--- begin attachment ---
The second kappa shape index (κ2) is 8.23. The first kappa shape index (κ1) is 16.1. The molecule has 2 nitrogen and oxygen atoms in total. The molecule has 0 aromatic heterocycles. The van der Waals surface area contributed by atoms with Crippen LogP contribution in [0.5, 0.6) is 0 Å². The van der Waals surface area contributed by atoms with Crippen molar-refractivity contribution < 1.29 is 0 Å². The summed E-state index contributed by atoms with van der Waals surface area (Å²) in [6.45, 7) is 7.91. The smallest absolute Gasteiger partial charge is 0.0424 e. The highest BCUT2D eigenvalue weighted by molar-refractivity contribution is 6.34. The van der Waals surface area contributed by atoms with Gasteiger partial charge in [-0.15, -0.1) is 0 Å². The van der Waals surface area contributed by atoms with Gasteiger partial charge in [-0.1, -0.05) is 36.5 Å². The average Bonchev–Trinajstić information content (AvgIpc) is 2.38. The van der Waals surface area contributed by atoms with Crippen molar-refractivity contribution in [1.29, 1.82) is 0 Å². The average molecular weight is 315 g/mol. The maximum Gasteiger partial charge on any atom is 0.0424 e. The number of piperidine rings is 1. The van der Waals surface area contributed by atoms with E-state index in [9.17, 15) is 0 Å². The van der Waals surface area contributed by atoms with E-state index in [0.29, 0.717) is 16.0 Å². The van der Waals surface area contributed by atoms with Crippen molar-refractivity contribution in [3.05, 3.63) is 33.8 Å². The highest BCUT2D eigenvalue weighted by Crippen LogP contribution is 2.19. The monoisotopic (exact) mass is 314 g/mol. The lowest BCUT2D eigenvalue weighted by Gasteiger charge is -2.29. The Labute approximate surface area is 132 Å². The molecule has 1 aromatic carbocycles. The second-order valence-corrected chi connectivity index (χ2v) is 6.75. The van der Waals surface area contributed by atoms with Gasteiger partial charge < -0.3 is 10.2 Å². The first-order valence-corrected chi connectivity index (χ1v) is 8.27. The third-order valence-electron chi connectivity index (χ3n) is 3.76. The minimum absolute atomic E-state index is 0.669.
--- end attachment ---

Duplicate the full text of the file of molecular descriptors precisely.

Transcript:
The second kappa shape index (κ2) is 8.23. The first kappa shape index (κ1) is 16.1. The molecule has 2 nitrogen and oxygen atoms in total. The molecule has 0 aromatic heterocycles. The van der Waals surface area contributed by atoms with Crippen LogP contribution in [0.5, 0.6) is 0 Å². The van der Waals surface area contributed by atoms with Crippen molar-refractivity contribution < 1.29 is 0 Å². The summed E-state index contributed by atoms with van der Waals surface area (Å²) in [6.45, 7) is 7.91. The smallest absolute Gasteiger partial charge is 0.0424 e. The highest BCUT2D eigenvalue weighted by molar-refractivity contribution is 6.34. The van der Waals surface area contributed by atoms with Gasteiger partial charge in [-0.15, -0.1) is 0 Å². The van der Waals surface area contributed by atoms with Gasteiger partial charge in [-0.1, -0.05) is 36.5 Å². The average Bonchev–Trinajstić information content (AvgIpc) is 2.38. The van der Waals surface area contributed by atoms with Crippen molar-refractivity contribution in [1.29, 1.82) is 0 Å². The average molecular weight is 315 g/mol. The maximum Gasteiger partial charge on any atom is 0.0424 e. The number of piperidine rings is 1. The van der Waals surface area contributed by atoms with E-state index in [9.17, 15) is 0 Å². The van der Waals surface area contributed by atoms with E-state index in [0.29, 0.717) is 16.0 Å². The van der Waals surface area contributed by atoms with Crippen molar-refractivity contribution in [3.05, 3.63) is 33.8 Å². The highest BCUT2D eigenvalue weighted by Crippen LogP contribution is 2.19. The monoisotopic (exact) mass is 314 g/mol. The lowest BCUT2D eigenvalue weighted by Gasteiger charge is -2.29. The Labute approximate surface area is 132 Å². The molecule has 1 aromatic carbocycles. The second-order valence-corrected chi connectivity index (χ2v) is 6.75. The van der Waals surface area contributed by atoms with Gasteiger partial charge < -0.3 is 10.2 Å². The first-order valence-corrected chi connectivity index (χ1v) is 8.27. The third-order valence-electron chi connectivity index (χ3n) is 3.76. The minimum absolute atomic E-state index is 0.669.